I, however, had miles to go and continued on to the border of South Dakota, my 48th state visited (North Dakota and Mississippi are the only ones left).
Welcome to SD, y’all.
See ya later, Wyoming! I miss it already.
Now I was all business and ready to get to my destination. I drove a couple more hours to Hot Springs and found a lovely campground just outside of town. Tucked in my tent on the edge of the Black Hills with a crescent moon above, the first day of exploring new territory had come to cozy end.
Day 2: Hot Springs to Hill City
The next morning I found KRC and her friend Erica walking through Hot Springs. Erica is a magician and they were in HS for a performance she had scheduled there. While walking around, we came upon an exhibit of The Wall. This is a traveling replica of the Vietnam Veterans Memorial in Washington D.C. I’ve been to the memorial in D.C., and this one was no less heart-wrenching than the original. The names are listed on each panel by day of casualty.
Some of the 58,272 names inscribed into The Wall. The dates at the bottom indicate the time period in which those whose names are listed died.
After spending some time reading names and sending silent tributes of honor, we pulled ourselves away and officially began our mini-Grand Tour.
Our next destination was the Crazy Horse Memorial. Crazy Horse was a Lakota Native American Indian and one of the most important and famous chiefs in history. The memorial, near Berne, South Dakota, is in recognition of his legacy and, “to honor the culture, tradition and living heritage of North American Indians.”
The memorial will be, when it is finished, the world’s largest mountain sculpture. It was begun in 1948 by Korczak Ziolkowski, who was commissioned by Lakota Chief Standing Bear to create the monument. It became the life work of Ziolkowski, his wife Ruth, and their 10 children, six of whom are still involved with the project. They established the Crazy Horse Memorial Foundation and fund the project with donations and admission fees to the visitor complex, and accept no government support. The face of Crazy Horse is complete and was dedicated in 1998. It will be years before the entire structure is finished.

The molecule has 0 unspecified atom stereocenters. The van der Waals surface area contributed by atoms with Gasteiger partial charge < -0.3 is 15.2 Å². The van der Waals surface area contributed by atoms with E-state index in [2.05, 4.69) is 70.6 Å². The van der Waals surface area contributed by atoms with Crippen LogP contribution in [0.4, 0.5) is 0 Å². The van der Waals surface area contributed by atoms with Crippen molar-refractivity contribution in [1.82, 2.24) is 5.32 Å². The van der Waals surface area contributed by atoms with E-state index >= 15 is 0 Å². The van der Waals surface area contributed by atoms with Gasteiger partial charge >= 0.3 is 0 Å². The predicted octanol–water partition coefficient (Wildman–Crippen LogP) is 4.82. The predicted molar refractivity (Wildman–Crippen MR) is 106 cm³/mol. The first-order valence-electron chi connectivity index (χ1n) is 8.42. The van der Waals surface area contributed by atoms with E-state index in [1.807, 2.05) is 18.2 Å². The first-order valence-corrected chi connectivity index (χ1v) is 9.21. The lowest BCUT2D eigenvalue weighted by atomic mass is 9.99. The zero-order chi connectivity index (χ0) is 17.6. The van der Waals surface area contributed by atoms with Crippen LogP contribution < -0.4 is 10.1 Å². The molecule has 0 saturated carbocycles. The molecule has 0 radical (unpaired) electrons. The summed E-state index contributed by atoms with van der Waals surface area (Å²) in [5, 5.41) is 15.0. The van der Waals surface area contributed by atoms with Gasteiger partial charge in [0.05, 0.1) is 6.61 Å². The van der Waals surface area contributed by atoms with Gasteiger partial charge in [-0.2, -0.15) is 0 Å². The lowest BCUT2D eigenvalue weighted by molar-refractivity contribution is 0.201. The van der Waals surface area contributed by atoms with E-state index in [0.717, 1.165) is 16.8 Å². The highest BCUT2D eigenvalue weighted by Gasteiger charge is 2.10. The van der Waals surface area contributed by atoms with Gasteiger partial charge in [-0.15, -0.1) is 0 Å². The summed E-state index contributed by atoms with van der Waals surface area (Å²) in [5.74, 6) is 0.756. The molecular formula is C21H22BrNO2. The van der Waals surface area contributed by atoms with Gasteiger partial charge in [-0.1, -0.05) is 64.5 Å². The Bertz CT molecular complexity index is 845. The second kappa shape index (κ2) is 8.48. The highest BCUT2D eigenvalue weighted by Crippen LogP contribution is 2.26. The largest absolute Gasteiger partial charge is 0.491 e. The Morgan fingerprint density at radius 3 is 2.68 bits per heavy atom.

I knew about this sculpture from family members who had been there, but had no idea how extensive the complex was or how much history was presented. The museum had many original Native American artifacts, including letters, ceremonial dress and displays of arrow heads. The most interesting aspect was the documentary film, which told the story of the Ziolkowski Family and their commitment to the memorial. Some interesting facts about the project can be read here.
Model of the Crazy Horse Memorial.
The profile as seen from the viewing platform at the visitor’s center.
The visits to the Crazy Horse Memorial and the Vietnam War Memorial, while fascinating, were also emotionally exhausting. It was difficult to integrate the historical impact and conflicting feelings that were tripped by these exhibits. But it was also important to acknowledge these emotions and take in the importance of what we were seeing.
After leaving Crazy Horse we headed for Hill City, found a hotel, and pondered the bike rally we’d somehow, unwittingly, found ourselves a part of:
To be continued…